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Formosa - Cycling The Beautiful Island

Many years ago whilst cycling alone across China I wondered what China would have been like had the civil war gone the other way and communism had never taken over. I rode and pondered, and then I realised - Taiwan - it is after all to where the Kuomintang fled when they felt they may be less than popular in China.

It took me some time to eventually get to the Beautiful Island - as Taiwan's previous name Formosa translates from Portuguese to English- and once there I was bamboozled as to why Taiwan is not the world’s cycling mecca. If I were to sum it up in a word, I would simply say, wonderful.

At a Glance

Total Days: 11

Cycling Days: 8

Difficulty: 6/10

Daily Average: 75km

Off-Road: 5%

Max. Alt.: 500m


Coming soon...


Joining instructions

You will be met by a driver at Taipei's international airport and whisked to our joining hotel where you will be greeted by your tour leader. Typically the group will meet on the first evening of the tour for a briefing before our first meal together. Full details will be sent to you prior to the tour.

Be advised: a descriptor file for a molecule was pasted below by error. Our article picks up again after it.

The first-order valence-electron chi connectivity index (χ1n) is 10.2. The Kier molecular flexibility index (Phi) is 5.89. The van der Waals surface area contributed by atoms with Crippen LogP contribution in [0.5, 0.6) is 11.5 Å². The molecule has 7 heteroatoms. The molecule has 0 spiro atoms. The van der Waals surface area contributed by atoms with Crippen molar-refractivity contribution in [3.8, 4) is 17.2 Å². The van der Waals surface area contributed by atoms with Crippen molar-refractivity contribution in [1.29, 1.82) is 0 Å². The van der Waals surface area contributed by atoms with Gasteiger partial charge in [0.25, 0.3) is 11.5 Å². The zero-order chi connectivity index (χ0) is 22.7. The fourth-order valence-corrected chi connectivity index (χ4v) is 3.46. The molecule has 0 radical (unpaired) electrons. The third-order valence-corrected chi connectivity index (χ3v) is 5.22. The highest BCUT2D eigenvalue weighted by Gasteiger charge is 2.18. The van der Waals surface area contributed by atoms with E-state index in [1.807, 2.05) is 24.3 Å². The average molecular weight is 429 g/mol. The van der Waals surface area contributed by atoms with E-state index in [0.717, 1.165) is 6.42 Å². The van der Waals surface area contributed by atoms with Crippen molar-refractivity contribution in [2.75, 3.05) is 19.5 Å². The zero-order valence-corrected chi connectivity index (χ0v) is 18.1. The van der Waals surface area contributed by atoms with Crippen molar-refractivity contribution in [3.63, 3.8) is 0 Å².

A well paced meander along the eastern shores of a fascinating country discovering a little visited part of the world with spectacular scenery, smooth roads, and a safe and clean environment.

Kevin Edkins - Stratfod-Upon-Avon on Taiwan


This tour was designed to be one of the PaintedRoads' less demanding tours and we have tried to keep climbing to a minimum. However, there are a few climbs and the longest day in the saddle is a tad over 100kms with the average daily distance being 75kms. Road conditions are generally good with a lot of dedicated cycling routes incorporated into the tour and very little off of sealed roads. For those who have been with us before this tour is of a similar physical level to the Thailand tours and South Vietnam's Mekong tour. Please feel free to get in touch to discuss any concerns you may have about the difficulty level.